Scientists working on the mission also say the rock samples, which the pirates have in storage tubes for future return to Earth, have the right chemical recipe to if it ever existed, they preserve evidence of ancient Martian life.
The new research is based on three large studies published Wednesday, one in the journal Science and the other in the journal Science Advances. The Journals are very technical and experienced hype – they dare to be dull as dirt – but learned people translate into a more exciting story.
“It’s amazing. We find organic matter in almost every rock,” said Abigail Allwood, a geologist at NASA’s Jet Propulsion Laboratory in Pasadena, which operates the Mars Sample Return mission.
One of the studies I threw the rocks into the crater experienced three events in which the water was clear.
“Conclusively, the conditions in the rock each day that water migrated through it could support small communities of microorganisms,” lead author Michael Tice, a geologist at Texas A&M University, said in an email. In a subsequent interview, he added, “We won’t know until the samples are brought back to Earth.”
Perseverance Calf’s Eye landed in Jezero Crater on February 18, 2021, and has wandered since, caching rock samples along the way after returning to Earth for scrutiny. This is an ambitious, multiphase mission that will send NASA and its partner, the European Space Agency, another vehicle to the Martian surface with the ability to launch samples into orbit. The spacecraft would then bring those samples back to Earth for laboratory research. The exact time has yet to be determined, but NASA hopes to have the prototypes on home turf by the early 2030s.
This study of Mars is part of the blossoming young field of astrobiology, which includes the search for potentially habitable worlds and the first example of extraterrestrial life. Despite the efforts of generations of scientists, and even the rights of UFO buffs, the discovery of life beyond Earth remains aspirational.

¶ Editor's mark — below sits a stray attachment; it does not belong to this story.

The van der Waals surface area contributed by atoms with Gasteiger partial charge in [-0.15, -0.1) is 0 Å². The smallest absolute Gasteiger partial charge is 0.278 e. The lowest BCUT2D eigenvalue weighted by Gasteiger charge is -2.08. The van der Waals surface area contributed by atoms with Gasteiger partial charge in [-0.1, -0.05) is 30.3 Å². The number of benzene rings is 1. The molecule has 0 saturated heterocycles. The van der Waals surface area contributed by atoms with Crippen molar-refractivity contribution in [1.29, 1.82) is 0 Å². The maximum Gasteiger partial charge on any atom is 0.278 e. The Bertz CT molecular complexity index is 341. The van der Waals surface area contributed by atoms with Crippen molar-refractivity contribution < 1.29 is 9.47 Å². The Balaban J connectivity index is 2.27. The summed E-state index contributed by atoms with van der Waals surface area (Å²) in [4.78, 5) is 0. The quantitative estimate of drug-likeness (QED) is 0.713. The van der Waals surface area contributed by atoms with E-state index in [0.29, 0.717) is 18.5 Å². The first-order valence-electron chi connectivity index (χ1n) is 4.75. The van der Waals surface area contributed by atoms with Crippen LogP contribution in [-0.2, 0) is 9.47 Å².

Even finding organics — friendly molecules with combinations of carbon, hydrogen and oxygen — is a far cry from finding life or even proof of its presence in the past. Such molecules can be either biological or nonbiological in origin.
However, Mars is front and center in NASA research because it has many secondary conditions. Mars was probably much more terrestrial 3 billion years ago, with warmer and wetter conditions. Life once existed simultaneously on Earth and Mars, and may have originated on Mars and spread to Earth via meteorites. And although the surface is now a dry desert, the planet could have liquid water in significant quantities below the surface, and possibly “cryptic” life.
Although the pirate Perseverance does not have the instruments to detect chemically living organisms if they exist today, their instruments give scientists the ability to study the Martian surface at a level of detail never before possible.
One of the new papers closely examining the chemistry of Mars has given geologists a surprise. They had decided to dig a trench for sedimentary rocks. The rocks are instead of grinding.
Jezero Crater formed in an impact event — a rock pushed into Mars — at least 3.5 billion years ago. The shallow bowl clearly once had water in it. This can be determined from the orbital images showing the remnants of the delta where the river flowed into the lake. Planetary geologists had assumed that the area of the crater was covered in sedimentary rock, made up of dirt and debris that had slowly accumulated at the bottom of the lake.